Scouting for cereal leaf beetle:
Scouting should be done after peak egg-laying has occurred and the majority of eggs have hatched, usually in early- to late-April. Development will occur earlier in the Piedmont vs. the Mountains and Coastal Plain; earlier in south, later in north. On warm springs scouting should be done earlier than on cooler springs. Scouting should be done when both eggs and mostly small larvae are in the field (counts should include both forms). If the population is mainly made-up of eggs, then scouting should be at a later date, when a minimum of 50% is in the larval stage.
Eggs are elliptical, about 1/32 of an inch long, and colored yellow to burnt brownish yellow. Most often the eggs are laid singly or in small scattered groups (often end-on-end) on the upper leaf surface between, and aligned with, the leaf veins.
Samples should be taken at a minimum of 10 random sites in the interior of each field (avoid the edges). At each site, 10 tillers (stems) should be examined for cereal leaf beetle eggs and larvae. This will result in 100 tillers (stems) per field being examined. Eggs may be on the leaves near the ground. Record the number of eggs and larvae counted at each sample site. After leaving the field, calculate the total number of eggs + larvae found. Alternatively, stems can be examined at random while walking through the major portion of the field; again 100 stems per field should be examined.
Because cereal leaf beetle is often unevenly distributed in the field, it is necessary to determine if a portion of a field is above threshold. If the random sampling indicates an uneven distribution (lots in some samples but few in others), it may be necessary to subdivide the field into two or more parts and sample each part as an individual field.
In instances of very high counts the sampling can be abbreviated after the samples have exceeded the threshold. For instance, after examining 30 tillers the scout has found 35 eggs + larva, which exceeds the threshold for 100 stems. However, if this is done the scout should realize that the portion of the field not scouted may not have high populations.
Threshold for Egg/larval Counts:25 eggs and/or larva total per 100 tillers (this is an average of one per each four tillers or 0.25 eggs and/or larva per tiller)
Scouting Frequency:Once egg-laying has reached a peak, many fields will need only a single scouting for eggs and larvae. If the proportion of eggs in the sample is 50% or greater then sample again in 5-7 days.
Hessian fly is a small, two winged insect resembling a mosquito (see pictures and information at http://www.ces.ncsu.edu/plymouth/pubs/ent/HFLYupdate03.htm. Flies lay small, orange, elongated eggs on the upper leaf surfaces, and between leaf veins, in the fall and spring; it has two to three generations in a wheat growing season. Larvae hatch and quickly move deep into the whorls of seedling plants or young tillers or, on larger plants, locate under the leaf sheath at the lower joints on the stem. Larvae (maggots) tear into tender plant tissue with mouth-hooks and eat the liquid cell content. In the fall, and on small plants, a concentration of larvae can destroy meristem tissue and cause tillers or plants to be stunted, unproductive, or die. On larger plants, in the spring, larval feeding at the joints reduce plant vigor and weakens the stem, causing fewer heads, smaller heads, and lodging. High concentrations of Hessian fly larvae infesting small plants in the fall can be very damaging. High spring infestations usually result from a recycling of fall populations in the same field and may also be very damaging. Hessian fly can be successfully managed by not allowing wheat fields to become significantly infested in the fall and by using resistant varieties.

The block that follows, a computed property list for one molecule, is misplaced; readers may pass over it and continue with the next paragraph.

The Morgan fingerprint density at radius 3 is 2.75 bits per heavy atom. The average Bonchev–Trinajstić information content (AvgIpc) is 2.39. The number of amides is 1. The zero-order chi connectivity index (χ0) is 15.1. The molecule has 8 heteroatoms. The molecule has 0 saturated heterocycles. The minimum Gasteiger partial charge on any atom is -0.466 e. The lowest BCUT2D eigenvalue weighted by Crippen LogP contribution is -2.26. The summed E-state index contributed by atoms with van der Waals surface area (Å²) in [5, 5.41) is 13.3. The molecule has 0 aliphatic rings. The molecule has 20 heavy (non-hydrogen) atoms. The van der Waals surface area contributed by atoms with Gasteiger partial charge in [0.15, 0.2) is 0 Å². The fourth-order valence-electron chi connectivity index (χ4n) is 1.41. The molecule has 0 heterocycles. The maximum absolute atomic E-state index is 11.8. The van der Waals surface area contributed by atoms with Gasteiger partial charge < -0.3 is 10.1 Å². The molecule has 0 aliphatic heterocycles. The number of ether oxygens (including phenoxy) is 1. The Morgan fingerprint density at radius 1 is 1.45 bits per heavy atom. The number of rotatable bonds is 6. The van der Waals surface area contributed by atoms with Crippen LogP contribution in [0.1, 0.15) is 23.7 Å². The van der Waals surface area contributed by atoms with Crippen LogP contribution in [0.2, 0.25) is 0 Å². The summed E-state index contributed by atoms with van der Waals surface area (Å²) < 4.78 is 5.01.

Avoiding the Hessian fly:
Hessian fly can be avoided if the production system is properly planned. Hessian fly aestivates (warm temperature hibernation) during the summer, as pupae, in wheat residue. Flies emerge in the early-to-mid-fall. Early emerging flies (e.g. September) may lay eggs on volunteer wheat plants in the fields of the previous season’s wheat crop. They may also infest a few species of wild grasses or very early-planted wheat, planted for cover crop or dove hunting fields. New flies, from these early fall sources, may infest newly planted wheat later in the fall (e.g. in October). Also, late emerging flies from the previous wheat crop may contribute to these infestations.
Summer carry-over of Hessian fly is largely dependent on the presence of wheat stubble. Rotations which prevent new wheat from being planted into, or near, a previous wheat crop’s stubble is an effective tactic for reducing damaging infestations. Growers should avoid planting wheat into last season’s wheat stubble! Continuous no-tillage wheat-double-cropped-soybeans is a recipe for making a Hessian fly problem. Since Hessian fly is a weak flier, putting distance between the location of new wheat plantings and the previous season’s wheat fields is also important in avoiding economically damaging fly populations. Although Hessian fly can become serious under other situations, most serious infestations occur when wheat is early planted into wheat stubble or into fields next to wheat stubble.
Tillage effects on Hessian fly:
Disking wheat stubble after harvest effectively kills Hessian fly. Planting soybean no-till into wheat stubble enhances Hessian fly survival by preserving the site where pupa spend the summer. Burning wheat straw will reduce pupa but many are found below the soil surface. Therefore, burning is not as effective as disking.
Choosing Cover Crops:
Serious Hessian fly infestations have occurred in areas where wheat for grain was planted near early-planted wheat for cover, or early planted wheat for dove hunting purposes. In cropping systems where cover crops are used, such as in strip-till cotton or peanut production, the use of other small grains besides wheat will reduce Hessian fly populations. Oats, rye, and triticale are not favorable for Hessian fly reproduction, and do not serve as a nursery, making them preferable over wheat for cover cropping in areas where wheat for grain is also produced. If triticale is used for cover cropping, varieties such as “Arcia,” that are adapted to NC, should be planted.